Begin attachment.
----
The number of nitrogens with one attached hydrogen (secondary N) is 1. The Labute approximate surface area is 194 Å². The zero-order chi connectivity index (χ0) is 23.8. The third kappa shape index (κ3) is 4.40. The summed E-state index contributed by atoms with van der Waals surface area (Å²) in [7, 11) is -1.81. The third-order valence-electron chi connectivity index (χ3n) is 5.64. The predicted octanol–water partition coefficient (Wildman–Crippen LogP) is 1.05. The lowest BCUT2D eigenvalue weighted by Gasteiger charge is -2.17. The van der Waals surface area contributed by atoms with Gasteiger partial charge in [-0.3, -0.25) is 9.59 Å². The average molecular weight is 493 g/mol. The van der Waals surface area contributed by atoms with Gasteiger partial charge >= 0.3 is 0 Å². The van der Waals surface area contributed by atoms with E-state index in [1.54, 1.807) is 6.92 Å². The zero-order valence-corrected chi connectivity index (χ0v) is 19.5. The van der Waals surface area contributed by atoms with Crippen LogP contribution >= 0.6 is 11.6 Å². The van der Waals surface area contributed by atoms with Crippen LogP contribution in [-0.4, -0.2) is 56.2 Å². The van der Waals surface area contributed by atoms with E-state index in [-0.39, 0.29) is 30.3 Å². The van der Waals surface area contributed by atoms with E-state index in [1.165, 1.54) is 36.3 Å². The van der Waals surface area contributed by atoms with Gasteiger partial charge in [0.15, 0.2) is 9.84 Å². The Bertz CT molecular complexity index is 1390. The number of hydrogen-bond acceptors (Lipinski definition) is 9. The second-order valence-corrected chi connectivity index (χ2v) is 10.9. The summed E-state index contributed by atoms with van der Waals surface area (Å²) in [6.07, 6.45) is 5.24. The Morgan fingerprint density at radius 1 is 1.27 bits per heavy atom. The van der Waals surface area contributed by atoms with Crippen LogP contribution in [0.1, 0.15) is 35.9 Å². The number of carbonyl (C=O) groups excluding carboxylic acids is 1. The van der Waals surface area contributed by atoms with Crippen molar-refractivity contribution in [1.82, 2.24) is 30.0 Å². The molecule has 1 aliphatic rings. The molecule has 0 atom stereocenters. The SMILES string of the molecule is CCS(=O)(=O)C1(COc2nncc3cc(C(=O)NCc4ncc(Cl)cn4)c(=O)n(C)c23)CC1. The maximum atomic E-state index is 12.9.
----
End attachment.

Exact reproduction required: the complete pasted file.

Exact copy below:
The number of nitrogens with one attached hydrogen (secondary N) is 1. The Labute approximate surface area is 194 Å². The zero-order chi connectivity index (χ0) is 23.8. The third kappa shape index (κ3) is 4.40. The summed E-state index contributed by atoms with van der Waals surface area (Å²) in [7, 11) is -1.81. The third-order valence-electron chi connectivity index (χ3n) is 5.64. The predicted octanol–water partition coefficient (Wildman–Crippen LogP) is 1.05. The lowest BCUT2D eigenvalue weighted by Gasteiger charge is -2.17. The van der Waals surface area contributed by atoms with Gasteiger partial charge in [-0.3, -0.25) is 9.59 Å². The average molecular weight is 493 g/mol. The van der Waals surface area contributed by atoms with Gasteiger partial charge >= 0.3 is 0 Å². The van der Waals surface area contributed by atoms with E-state index in [1.54, 1.807) is 6.92 Å². The zero-order valence-corrected chi connectivity index (χ0v) is 19.5. The van der Waals surface area contributed by atoms with Crippen LogP contribution >= 0.6 is 11.6 Å². The van der Waals surface area contributed by atoms with Crippen LogP contribution in [-0.4, -0.2) is 56.2 Å². The van der Waals surface area contributed by atoms with E-state index in [-0.39, 0.29) is 30.3 Å². The van der Waals surface area contributed by atoms with E-state index in [1.165, 1.54) is 36.3 Å². The van der Waals surface area contributed by atoms with Gasteiger partial charge in [0.15, 0.2) is 9.84 Å². The Bertz CT molecular complexity index is 1390. The number of hydrogen-bond acceptors (Lipinski definition) is 9. The second-order valence-corrected chi connectivity index (χ2v) is 10.9. The summed E-state index contributed by atoms with van der Waals surface area (Å²) in [6.07, 6.45) is 5.24. The Morgan fingerprint density at radius 1 is 1.27 bits per heavy atom. The van der Waals surface area contributed by atoms with Crippen LogP contribution in [0.1, 0.15) is 35.9 Å². The number of carbonyl (C=O) groups excluding carboxylic acids is 1. The van der Waals surface area contributed by atoms with Crippen molar-refractivity contribution in [1.82, 2.24) is 30.0 Å². The molecule has 1 aliphatic rings. The molecule has 0 atom stereocenters. The SMILES string of the molecule is CCS(=O)(=O)C1(COc2nncc3cc(C(=O)NCc4ncc(Cl)cn4)c(=O)n(C)c23)CC1. The maximum atomic E-state index is 12.9.